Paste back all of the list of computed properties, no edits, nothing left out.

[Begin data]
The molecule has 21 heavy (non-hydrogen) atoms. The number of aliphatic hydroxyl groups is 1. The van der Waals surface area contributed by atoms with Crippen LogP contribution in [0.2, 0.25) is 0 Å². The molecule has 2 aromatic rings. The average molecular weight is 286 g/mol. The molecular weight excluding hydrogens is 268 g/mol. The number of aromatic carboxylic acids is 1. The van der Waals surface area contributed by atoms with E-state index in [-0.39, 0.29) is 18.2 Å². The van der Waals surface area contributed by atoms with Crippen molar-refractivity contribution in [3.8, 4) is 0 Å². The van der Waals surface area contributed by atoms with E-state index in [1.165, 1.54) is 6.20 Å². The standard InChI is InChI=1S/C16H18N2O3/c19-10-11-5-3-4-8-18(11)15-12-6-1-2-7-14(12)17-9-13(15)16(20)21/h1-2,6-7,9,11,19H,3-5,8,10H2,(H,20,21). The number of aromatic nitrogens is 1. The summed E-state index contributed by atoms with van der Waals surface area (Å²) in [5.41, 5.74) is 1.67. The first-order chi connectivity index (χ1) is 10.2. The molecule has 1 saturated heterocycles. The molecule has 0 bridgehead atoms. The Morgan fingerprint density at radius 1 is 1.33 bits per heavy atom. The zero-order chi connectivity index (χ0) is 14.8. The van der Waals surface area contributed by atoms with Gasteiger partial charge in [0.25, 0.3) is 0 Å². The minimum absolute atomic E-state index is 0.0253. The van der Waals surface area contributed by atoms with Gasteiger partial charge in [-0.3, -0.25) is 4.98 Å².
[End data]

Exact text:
The molecule has 21 heavy (non-hydrogen) atoms. The number of aliphatic hydroxyl groups is 1. The van der Waals surface area contributed by atoms with Crippen LogP contribution in [0.2, 0.25) is 0 Å². The molecule has 2 aromatic rings. The average molecular weight is 286 g/mol. The molecular weight excluding hydrogens is 268 g/mol. The number of aromatic carboxylic acids is 1. The van der Waals surface area contributed by atoms with E-state index in [-0.39, 0.29) is 18.2 Å². The van der Waals surface area contributed by atoms with Crippen molar-refractivity contribution in [3.8, 4) is 0 Å². The van der Waals surface area contributed by atoms with E-state index in [1.165, 1.54) is 6.20 Å². The standard InChI is InChI=1S/C16H18N2O3/c19-10-11-5-3-4-8-18(11)15-12-6-1-2-7-14(12)17-9-13(15)16(20)21/h1-2,6-7,9,11,19H,3-5,8,10H2,(H,20,21). The number of aromatic nitrogens is 1. The summed E-state index contributed by atoms with van der Waals surface area (Å²) in [5.41, 5.74) is 1.67. The first-order chi connectivity index (χ1) is 10.2. The molecule has 1 saturated heterocycles. The molecule has 0 bridgehead atoms. The Morgan fingerprint density at radius 1 is 1.33 bits per heavy atom. The zero-order chi connectivity index (χ0) is 14.8. The van der Waals surface area contributed by atoms with Gasteiger partial charge in [0.25, 0.3) is 0 Å². The minimum absolute atomic E-state index is 0.0253. The van der Waals surface area contributed by atoms with Gasteiger partial charge in [-0.3, -0.25) is 4.98 Å².